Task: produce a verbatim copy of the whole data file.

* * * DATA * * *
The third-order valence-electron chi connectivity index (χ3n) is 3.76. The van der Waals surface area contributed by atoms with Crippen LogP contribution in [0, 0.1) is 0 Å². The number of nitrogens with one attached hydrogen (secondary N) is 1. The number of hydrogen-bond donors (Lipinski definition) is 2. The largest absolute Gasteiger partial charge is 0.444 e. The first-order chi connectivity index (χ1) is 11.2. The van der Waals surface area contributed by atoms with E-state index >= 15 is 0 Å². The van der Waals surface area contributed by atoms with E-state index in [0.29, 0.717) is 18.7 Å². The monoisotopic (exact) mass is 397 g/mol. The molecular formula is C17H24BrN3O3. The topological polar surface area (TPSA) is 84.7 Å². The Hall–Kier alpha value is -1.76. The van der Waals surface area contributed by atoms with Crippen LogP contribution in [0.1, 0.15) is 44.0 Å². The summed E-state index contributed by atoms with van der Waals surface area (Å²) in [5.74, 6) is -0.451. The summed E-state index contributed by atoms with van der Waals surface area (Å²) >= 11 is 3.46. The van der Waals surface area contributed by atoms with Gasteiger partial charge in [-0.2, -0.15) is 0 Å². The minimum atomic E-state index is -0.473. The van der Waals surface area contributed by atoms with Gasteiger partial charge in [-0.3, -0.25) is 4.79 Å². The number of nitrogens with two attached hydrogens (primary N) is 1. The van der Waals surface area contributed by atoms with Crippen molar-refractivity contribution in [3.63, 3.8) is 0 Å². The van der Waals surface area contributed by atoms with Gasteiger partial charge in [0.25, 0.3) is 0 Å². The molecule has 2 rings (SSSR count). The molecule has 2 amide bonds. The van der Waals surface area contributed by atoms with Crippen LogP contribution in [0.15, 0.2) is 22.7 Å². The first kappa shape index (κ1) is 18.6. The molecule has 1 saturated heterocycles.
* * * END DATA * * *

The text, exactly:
The third-order valence-electron chi connectivity index (χ3n) is 3.76. The van der Waals surface area contributed by atoms with Crippen LogP contribution in [0, 0.1) is 0 Å². The number of nitrogens with one attached hydrogen (secondary N) is 1. The number of hydrogen-bond donors (Lipinski definition) is 2. The largest absolute Gasteiger partial charge is 0.444 e. The first-order chi connectivity index (χ1) is 11.2. The van der Waals surface area contributed by atoms with E-state index >= 15 is 0 Å². The van der Waals surface area contributed by atoms with E-state index in [0.29, 0.717) is 18.7 Å². The monoisotopic (exact) mass is 397 g/mol. The molecular formula is C17H24BrN3O3. The topological polar surface area (TPSA) is 84.7 Å². The Hall–Kier alpha value is -1.76. The van der Waals surface area contributed by atoms with Crippen LogP contribution in [0.1, 0.15) is 44.0 Å². The summed E-state index contributed by atoms with van der Waals surface area (Å²) in [5.74, 6) is -0.451. The summed E-state index contributed by atoms with van der Waals surface area (Å²) >= 11 is 3.46. The van der Waals surface area contributed by atoms with Gasteiger partial charge in [-0.2, -0.15) is 0 Å². The minimum atomic E-state index is -0.473. The van der Waals surface area contributed by atoms with Gasteiger partial charge in [-0.3, -0.25) is 4.79 Å². The number of nitrogens with two attached hydrogens (primary N) is 1. The van der Waals surface area contributed by atoms with Crippen molar-refractivity contribution in [3.63, 3.8) is 0 Å². The van der Waals surface area contributed by atoms with Gasteiger partial charge in [0.25, 0.3) is 0 Å². The molecule has 2 rings (SSSR count). The molecule has 2 amide bonds. The van der Waals surface area contributed by atoms with Crippen LogP contribution in [0.15, 0.2) is 22.7 Å². The first kappa shape index (κ1) is 18.6. The molecule has 1 saturated heterocycles.